Chinese cultural patterns of birthing tend to follow a long cycle of a year or more and an annual seasonal cycle. Data on seasonality of births by month of occurrence are modeled with a Box/Jenkins seasonal model with a deterministic seasonality and a stochastic seasonality for Chinese populations in Singapore (1961-86), Malaysia (1966-85), Hong Kong (1971-86), and Taiwan (1964-86). The seasonality of marriages by month of registration was also estimated with least squares regressions. The effect of economic development on seasonality was examined by modeling Chinese birth data for 2 periods: 1961-69 and 1974-86. The Chinese lunar calendar is 12 moons lasting 29-30 days, and a new moon, embolism, is added every 2-3 years to accommodate the Western calendar. In the modeling of births, the deterministic seasonal component is represented by a sin/cos function while the stochastic seasonality is represented as a seasonal autoregressive moving average (ARMA). Methodology is explained. An ARMA model and a subset of ARMA models for the residuals are generated as well as the full model using the maximum likelihood method for all the subsets and choosing a model that minimizes Akaike's information criterion or Schwarz's Bayesian criterion. Data were checked with the Ljung/Box/Pierce Q statistic. The null hypothesis was tested. Data series were adjusted for the length of the month. Unlike double differencing used in ARMA modeling, the subtraction of seasonal means was used because double differencing increased the standard deviations. The results for Malaysia and Hong Kong show deterministic seasonality. A Taiwanese, model, which uses month of registration not occurrence, was more difficult to model, and deterministic seasonality is assumed. The 4 countries were similar: birth peaks in October in Singapore, Malaysia, and Hong Kong and in November in Taiwan. The birth troughs were more variable. Malaysia and Hong Kong models showed a stochastic component as well. Economic

  2. Trophic mismatch requires seasonal heterogeneity of warming.

    PubMed

    Straile, Dietmar; Kerimoglu, Onur; Peeters, Frank

    2015-10-01

    Climate warming has been shown to advance the phenology of species. Asynchronous changes in phenology between interacting species may disrupt feeding interactions (phenological mismatch), which could have tremendous consequences for ecosystem functioning. Long-term field observations have suggested asynchronous shifts in phenology with warming, whereas experimental studies have not been conclusive. Using proxy-based modeling of three trophic levels (algae, herbivores, and fish), we .show that asynchronous changes in phenology only occur if warming is seasonally heterogeneous, but not if warming is constant throughout the year. If warming is seasonally heterogeneous, the degree and even direction of asynchrony depends on the specific seasonality of the warming. Conclusions about phenological mismatches in food web interactions may therefore produce controversial results if the analyses do not distinguish between seasonally constant and seasonal specific warming. Furthermore, our results suggest that predicting asynchrony between interacting species requires reliable warming predictions that resolve sub-seasonal time scales.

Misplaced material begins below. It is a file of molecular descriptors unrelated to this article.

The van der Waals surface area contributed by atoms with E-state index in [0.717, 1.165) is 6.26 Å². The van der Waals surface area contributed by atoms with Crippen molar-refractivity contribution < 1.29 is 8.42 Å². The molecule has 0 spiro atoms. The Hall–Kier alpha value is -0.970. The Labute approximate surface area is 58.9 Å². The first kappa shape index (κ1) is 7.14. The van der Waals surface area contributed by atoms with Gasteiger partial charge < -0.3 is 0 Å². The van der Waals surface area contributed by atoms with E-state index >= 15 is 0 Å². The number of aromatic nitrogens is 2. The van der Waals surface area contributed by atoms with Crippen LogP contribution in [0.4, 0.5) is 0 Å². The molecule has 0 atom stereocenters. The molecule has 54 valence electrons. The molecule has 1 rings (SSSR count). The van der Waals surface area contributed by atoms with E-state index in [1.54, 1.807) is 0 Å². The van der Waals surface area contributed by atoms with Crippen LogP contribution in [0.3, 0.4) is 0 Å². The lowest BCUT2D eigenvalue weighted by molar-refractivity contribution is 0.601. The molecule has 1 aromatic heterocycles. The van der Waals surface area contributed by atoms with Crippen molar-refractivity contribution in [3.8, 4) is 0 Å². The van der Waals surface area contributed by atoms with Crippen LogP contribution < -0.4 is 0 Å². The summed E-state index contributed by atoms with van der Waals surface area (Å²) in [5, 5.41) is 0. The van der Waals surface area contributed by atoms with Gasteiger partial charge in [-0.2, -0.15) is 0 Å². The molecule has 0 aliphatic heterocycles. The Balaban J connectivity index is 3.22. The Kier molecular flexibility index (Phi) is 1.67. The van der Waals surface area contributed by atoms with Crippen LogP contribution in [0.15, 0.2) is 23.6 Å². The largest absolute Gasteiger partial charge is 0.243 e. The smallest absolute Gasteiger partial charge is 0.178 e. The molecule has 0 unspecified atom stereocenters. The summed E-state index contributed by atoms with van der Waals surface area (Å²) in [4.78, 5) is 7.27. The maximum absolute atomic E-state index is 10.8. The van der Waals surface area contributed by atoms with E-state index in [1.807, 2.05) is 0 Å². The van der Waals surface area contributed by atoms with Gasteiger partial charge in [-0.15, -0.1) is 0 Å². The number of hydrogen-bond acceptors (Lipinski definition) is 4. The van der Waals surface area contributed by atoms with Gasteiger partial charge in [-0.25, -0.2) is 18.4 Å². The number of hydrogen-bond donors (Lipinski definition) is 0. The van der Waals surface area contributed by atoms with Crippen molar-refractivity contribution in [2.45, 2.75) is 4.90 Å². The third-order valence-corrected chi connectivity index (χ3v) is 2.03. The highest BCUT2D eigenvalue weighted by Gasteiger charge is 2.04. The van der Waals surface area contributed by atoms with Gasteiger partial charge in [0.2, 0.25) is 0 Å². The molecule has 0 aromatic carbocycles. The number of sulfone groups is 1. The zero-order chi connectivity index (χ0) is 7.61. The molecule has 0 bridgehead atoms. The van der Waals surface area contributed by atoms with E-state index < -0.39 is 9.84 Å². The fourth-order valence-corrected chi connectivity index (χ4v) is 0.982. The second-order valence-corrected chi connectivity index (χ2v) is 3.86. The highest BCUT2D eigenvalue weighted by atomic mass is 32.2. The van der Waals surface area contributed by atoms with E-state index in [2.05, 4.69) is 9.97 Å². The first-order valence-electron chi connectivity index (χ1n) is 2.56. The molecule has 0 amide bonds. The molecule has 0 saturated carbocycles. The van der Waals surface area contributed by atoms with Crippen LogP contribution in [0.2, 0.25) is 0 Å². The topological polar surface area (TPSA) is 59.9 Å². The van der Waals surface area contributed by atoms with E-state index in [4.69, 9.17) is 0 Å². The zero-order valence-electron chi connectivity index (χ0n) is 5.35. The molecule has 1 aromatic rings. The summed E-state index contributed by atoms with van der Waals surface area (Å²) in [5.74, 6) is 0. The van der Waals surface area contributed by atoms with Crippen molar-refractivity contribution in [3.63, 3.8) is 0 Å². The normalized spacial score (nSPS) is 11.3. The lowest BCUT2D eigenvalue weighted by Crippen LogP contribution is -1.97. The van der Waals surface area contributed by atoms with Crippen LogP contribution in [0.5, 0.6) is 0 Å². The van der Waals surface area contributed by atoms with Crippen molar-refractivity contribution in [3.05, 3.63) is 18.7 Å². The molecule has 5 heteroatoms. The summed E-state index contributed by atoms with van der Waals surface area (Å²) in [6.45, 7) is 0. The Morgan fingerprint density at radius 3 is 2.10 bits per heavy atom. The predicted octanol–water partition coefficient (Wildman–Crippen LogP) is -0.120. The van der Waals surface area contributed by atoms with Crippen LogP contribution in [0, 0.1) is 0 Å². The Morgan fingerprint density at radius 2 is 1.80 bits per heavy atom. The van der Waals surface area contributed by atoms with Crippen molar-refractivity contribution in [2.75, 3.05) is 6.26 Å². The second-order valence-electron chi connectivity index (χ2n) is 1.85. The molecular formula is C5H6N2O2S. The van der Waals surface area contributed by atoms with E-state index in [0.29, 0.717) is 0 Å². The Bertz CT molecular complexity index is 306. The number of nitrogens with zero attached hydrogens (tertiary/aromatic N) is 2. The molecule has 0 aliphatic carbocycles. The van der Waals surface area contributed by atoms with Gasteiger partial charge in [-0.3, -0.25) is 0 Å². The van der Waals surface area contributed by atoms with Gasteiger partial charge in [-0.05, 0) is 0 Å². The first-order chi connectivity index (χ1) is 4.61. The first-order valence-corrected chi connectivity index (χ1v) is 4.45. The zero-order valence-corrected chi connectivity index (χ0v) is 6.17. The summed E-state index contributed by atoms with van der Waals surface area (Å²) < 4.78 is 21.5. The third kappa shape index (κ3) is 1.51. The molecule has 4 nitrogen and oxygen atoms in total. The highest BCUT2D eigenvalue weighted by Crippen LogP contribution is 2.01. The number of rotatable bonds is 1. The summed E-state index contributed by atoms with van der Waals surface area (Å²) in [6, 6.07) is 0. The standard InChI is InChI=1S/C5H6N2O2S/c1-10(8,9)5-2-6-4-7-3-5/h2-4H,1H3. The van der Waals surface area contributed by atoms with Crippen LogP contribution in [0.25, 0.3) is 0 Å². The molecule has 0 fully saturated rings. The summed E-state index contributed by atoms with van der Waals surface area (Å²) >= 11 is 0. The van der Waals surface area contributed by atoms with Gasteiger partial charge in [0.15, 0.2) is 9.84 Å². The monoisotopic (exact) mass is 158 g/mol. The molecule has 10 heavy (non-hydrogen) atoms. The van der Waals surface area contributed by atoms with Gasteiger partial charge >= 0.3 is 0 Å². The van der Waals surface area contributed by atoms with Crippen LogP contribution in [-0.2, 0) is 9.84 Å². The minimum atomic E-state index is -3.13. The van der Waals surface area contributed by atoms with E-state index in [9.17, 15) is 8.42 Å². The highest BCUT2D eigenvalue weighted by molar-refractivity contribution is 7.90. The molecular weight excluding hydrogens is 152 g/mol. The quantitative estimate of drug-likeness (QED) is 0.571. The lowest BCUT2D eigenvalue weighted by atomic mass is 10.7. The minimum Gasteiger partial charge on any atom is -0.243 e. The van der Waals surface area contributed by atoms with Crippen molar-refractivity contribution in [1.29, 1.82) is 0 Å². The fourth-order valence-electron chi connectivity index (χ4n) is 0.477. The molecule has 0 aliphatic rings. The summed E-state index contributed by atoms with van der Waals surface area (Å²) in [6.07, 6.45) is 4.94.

3. The suprachiasmatic nuclei as a seasonal clock.

    PubMed

    Coomans, Claudia P; Ramkisoensing, Ashna; Meijer, Johanna H

    2015-04-01

    In mammals, the suprachiasmatic nucleus (SCN) contains a central clock that synchronizes daily (i.e., 24-h) rhythms in physiology and behavior. SCN neurons are cell-autonomous oscillators that act synchronously to produce a coherent circadian rhythm. In addition, the SCN helps regulate seasonal rhythmicity. Photic information is perceived by the SCN and transmitted to the pineal gland, where it regulates melatonin production. Within the SCN, adaptations to changing photoperiod are reflected in changes in neurotransmitters and clock gene expression, resulting in waveform changes in rhythmic electrical activity, a major output of the SCN. Efferent pathways regulate the seasonal timing of breeding and hibernation. In humans, seasonal physiology and behavioral rhythms are also present, and the human SCN has seasonally rhythmic neurotransmitter levels and morphology. In summary, the SCN perceives and encodes changes in day length and drives seasonal changes in downstream pathways and structures in order to adapt to the changing seasons.

  4. In Brief: NOAA predicts busy hurricane season

    NASA Astrophysics Data System (ADS)

    Zielinski, Sarah

    2007-06-01

    Scientists at NOAA's Climate Prediction Center estimate that there is a 75% chance that the 2007 Atlantic hurricane season will be more active than average, with 13-17 named storms, 7-10 hurricanes, and 3-5 hurricanes reaching Category 3 or higher. An average hurricane season has 11 named storms, 6 hurricanes, and 2 major hurricanes. According to Gerry Bell, NOAA's lead seasonal hurricane forecaster, the 2007 season could be in the higher range of predicted activity if a La Niña forms, or even higher if the La Niña is particularly strong. Last year, NOAA also predicted an above-normal Atlantic season; the actual season, however, was quiet, to which NOAA scientists credit an unexpected El Ni~o that developed rapidly and created an environment hostile to storm formation and strengthening.